The economics of theater operations and a decline in the size of the theater-going audience have forced Off-Broadway houses to rely on government and corporate beneficence. Ticket sales accounted for less than half of the MTC's $10 million budget in 1997, for example. It received $250,000 from all government sources.
It is not entirely surprising, given the generally stagnant and retrograde state of the theater, to discover that very few of its leading figures seem concerned by the implications of becoming completely dependent on corporate generosity. If one has no intention of criticizing the present state of affairs, why should one even envision a clash with corporate boards and the danger of their withdrawing financial support?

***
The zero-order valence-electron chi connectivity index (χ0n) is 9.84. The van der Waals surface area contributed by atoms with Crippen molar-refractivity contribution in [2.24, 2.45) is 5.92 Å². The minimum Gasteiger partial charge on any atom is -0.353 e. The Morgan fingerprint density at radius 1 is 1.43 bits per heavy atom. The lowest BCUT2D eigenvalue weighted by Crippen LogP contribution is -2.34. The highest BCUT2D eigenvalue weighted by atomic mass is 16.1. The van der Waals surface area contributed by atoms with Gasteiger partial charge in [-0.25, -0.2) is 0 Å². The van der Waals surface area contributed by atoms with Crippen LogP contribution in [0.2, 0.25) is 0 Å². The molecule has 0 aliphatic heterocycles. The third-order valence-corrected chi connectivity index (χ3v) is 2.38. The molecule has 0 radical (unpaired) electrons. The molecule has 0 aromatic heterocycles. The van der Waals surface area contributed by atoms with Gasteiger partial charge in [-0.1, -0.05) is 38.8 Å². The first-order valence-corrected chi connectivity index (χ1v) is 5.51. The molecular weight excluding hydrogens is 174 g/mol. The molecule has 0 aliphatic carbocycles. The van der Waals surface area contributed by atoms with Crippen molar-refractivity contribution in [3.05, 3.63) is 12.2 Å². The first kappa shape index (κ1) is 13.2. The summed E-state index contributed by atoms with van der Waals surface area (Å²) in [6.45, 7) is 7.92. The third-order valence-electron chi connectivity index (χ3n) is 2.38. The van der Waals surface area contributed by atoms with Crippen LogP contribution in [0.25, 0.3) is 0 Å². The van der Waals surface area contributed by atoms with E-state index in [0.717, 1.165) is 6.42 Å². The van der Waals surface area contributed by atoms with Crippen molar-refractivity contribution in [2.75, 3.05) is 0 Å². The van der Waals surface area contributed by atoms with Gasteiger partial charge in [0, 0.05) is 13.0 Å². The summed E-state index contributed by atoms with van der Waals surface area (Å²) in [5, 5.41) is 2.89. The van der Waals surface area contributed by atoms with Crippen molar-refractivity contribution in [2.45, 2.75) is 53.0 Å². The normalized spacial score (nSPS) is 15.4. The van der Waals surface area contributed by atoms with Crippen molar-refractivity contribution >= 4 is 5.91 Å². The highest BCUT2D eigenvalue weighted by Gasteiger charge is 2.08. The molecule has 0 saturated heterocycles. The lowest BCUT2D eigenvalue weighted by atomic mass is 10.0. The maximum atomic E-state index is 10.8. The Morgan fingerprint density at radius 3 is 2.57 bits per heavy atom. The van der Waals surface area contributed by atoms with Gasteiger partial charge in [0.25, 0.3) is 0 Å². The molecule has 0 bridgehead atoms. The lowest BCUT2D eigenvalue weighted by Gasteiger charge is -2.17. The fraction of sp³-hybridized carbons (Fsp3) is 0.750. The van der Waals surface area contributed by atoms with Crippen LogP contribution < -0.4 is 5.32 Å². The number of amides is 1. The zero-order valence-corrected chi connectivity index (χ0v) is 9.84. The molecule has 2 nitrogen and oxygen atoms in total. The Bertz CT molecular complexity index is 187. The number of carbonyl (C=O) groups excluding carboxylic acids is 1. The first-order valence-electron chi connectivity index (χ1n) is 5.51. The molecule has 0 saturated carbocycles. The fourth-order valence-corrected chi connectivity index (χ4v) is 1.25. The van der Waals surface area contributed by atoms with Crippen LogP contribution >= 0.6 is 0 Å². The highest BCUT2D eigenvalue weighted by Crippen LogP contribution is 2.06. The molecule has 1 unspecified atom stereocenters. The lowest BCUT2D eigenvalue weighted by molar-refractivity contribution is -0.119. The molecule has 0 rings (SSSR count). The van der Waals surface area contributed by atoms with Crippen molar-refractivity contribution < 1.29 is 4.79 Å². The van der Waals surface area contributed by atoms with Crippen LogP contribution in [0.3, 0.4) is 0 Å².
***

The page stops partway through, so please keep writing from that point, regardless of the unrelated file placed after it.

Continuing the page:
But it must be clear to any thinking person that large companies will not look favorably on socially-critical work. More than that, as the Corpus Christi episode reveals, such entities will be made unhappy by theater works that rock the boat in any fashion. They have a natural, selfish predilection for the safe, the bland and the complacent. The Catholic League for Religious and Civil Rights and other right-wing forces rightly count on that.
Anyone interested in the development of serious stage work ought to recognize that dependence on big business sponsorship is inimical to free thinking, radicalism and experiment in the theater. This is an issue that is going to have to be addressed in the coming period.
The Aesthetic Component of Socialism - A lecture by David Walsh
On what should the new cinema be based?
A thought-provoking essay written following the 1996 San Francisco Film Festival